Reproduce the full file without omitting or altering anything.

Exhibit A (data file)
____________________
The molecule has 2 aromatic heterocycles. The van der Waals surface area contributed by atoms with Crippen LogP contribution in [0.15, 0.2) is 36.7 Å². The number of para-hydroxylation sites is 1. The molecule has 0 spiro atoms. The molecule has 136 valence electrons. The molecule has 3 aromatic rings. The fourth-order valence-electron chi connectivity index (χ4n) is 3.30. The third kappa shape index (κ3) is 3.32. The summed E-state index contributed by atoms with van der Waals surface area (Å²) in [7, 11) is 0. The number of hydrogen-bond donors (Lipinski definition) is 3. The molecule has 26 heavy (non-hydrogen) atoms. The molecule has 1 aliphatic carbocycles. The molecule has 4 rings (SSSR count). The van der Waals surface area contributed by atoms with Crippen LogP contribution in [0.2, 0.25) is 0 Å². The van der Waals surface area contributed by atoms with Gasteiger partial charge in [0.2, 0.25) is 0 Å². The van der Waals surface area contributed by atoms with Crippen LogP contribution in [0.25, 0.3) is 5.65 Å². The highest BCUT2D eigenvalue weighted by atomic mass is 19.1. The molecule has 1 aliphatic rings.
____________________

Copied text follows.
The molecule has 2 aromatic heterocycles. The van der Waals surface area contributed by atoms with Crippen LogP contribution in [0.15, 0.2) is 36.7 Å². The number of para-hydroxylation sites is 1. The molecule has 0 spiro atoms. The molecule has 136 valence electrons. The molecule has 3 aromatic rings. The fourth-order valence-electron chi connectivity index (χ4n) is 3.30. The third kappa shape index (κ3) is 3.32. The summed E-state index contributed by atoms with van der Waals surface area (Å²) in [7, 11) is 0. The number of hydrogen-bond donors (Lipinski definition) is 3. The molecule has 26 heavy (non-hydrogen) atoms. The molecule has 1 aliphatic carbocycles. The molecule has 4 rings (SSSR count). The van der Waals surface area contributed by atoms with Crippen LogP contribution in [0.2, 0.25) is 0 Å². The van der Waals surface area contributed by atoms with Gasteiger partial charge in [0.2, 0.25) is 0 Å². The van der Waals surface area contributed by atoms with Crippen LogP contribution in [0.25, 0.3) is 5.65 Å². The highest BCUT2D eigenvalue weighted by atomic mass is 19.1. The molecule has 1 aliphatic rings.